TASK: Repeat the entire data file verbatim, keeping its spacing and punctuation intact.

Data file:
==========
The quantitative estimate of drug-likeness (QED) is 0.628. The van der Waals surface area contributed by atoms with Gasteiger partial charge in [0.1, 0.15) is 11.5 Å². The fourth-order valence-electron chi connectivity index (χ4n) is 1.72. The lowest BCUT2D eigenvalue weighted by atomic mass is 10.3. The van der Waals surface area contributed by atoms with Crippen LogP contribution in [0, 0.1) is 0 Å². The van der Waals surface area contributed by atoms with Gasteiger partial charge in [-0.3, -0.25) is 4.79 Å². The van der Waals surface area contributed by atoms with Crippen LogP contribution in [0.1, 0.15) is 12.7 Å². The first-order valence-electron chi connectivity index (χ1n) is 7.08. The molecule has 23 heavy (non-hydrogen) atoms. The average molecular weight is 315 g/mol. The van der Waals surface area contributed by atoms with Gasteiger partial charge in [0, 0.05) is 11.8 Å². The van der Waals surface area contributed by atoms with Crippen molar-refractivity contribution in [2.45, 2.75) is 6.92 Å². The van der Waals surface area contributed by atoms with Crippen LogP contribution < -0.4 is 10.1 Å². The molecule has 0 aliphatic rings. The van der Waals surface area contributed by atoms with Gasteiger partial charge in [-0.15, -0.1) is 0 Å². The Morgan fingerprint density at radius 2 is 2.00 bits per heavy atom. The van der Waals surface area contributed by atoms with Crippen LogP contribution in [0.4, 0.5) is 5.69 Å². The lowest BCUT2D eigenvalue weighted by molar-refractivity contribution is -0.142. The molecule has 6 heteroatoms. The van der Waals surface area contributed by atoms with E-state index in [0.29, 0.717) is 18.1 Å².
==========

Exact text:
The quantitative estimate of drug-likeness (QED) is 0.628. The van der Waals surface area contributed by atoms with Gasteiger partial charge in [0.1, 0.15) is 11.5 Å². The fourth-order valence-electron chi connectivity index (χ4n) is 1.72. The lowest BCUT2D eigenvalue weighted by atomic mass is 10.3. The van der Waals surface area contributed by atoms with Crippen LogP contribution in [0, 0.1) is 0 Å². The van der Waals surface area contributed by atoms with Gasteiger partial charge in [-0.3, -0.25) is 4.79 Å². The van der Waals surface area contributed by atoms with Crippen LogP contribution in [0.1, 0.15) is 12.7 Å². The first-order valence-electron chi connectivity index (χ1n) is 7.08. The molecule has 23 heavy (non-hydrogen) atoms. The average molecular weight is 315 g/mol. The van der Waals surface area contributed by atoms with Gasteiger partial charge in [0, 0.05) is 11.8 Å². The van der Waals surface area contributed by atoms with Crippen molar-refractivity contribution in [2.45, 2.75) is 6.92 Å². The van der Waals surface area contributed by atoms with Crippen LogP contribution < -0.4 is 10.1 Å². The molecule has 0 aliphatic rings. The van der Waals surface area contributed by atoms with Gasteiger partial charge in [-0.15, -0.1) is 0 Å². The Morgan fingerprint density at radius 2 is 2.00 bits per heavy atom. The van der Waals surface area contributed by atoms with Crippen LogP contribution in [0.4, 0.5) is 5.69 Å². The lowest BCUT2D eigenvalue weighted by molar-refractivity contribution is -0.142. The molecule has 6 heteroatoms. The van der Waals surface area contributed by atoms with E-state index in [0.29, 0.717) is 18.1 Å².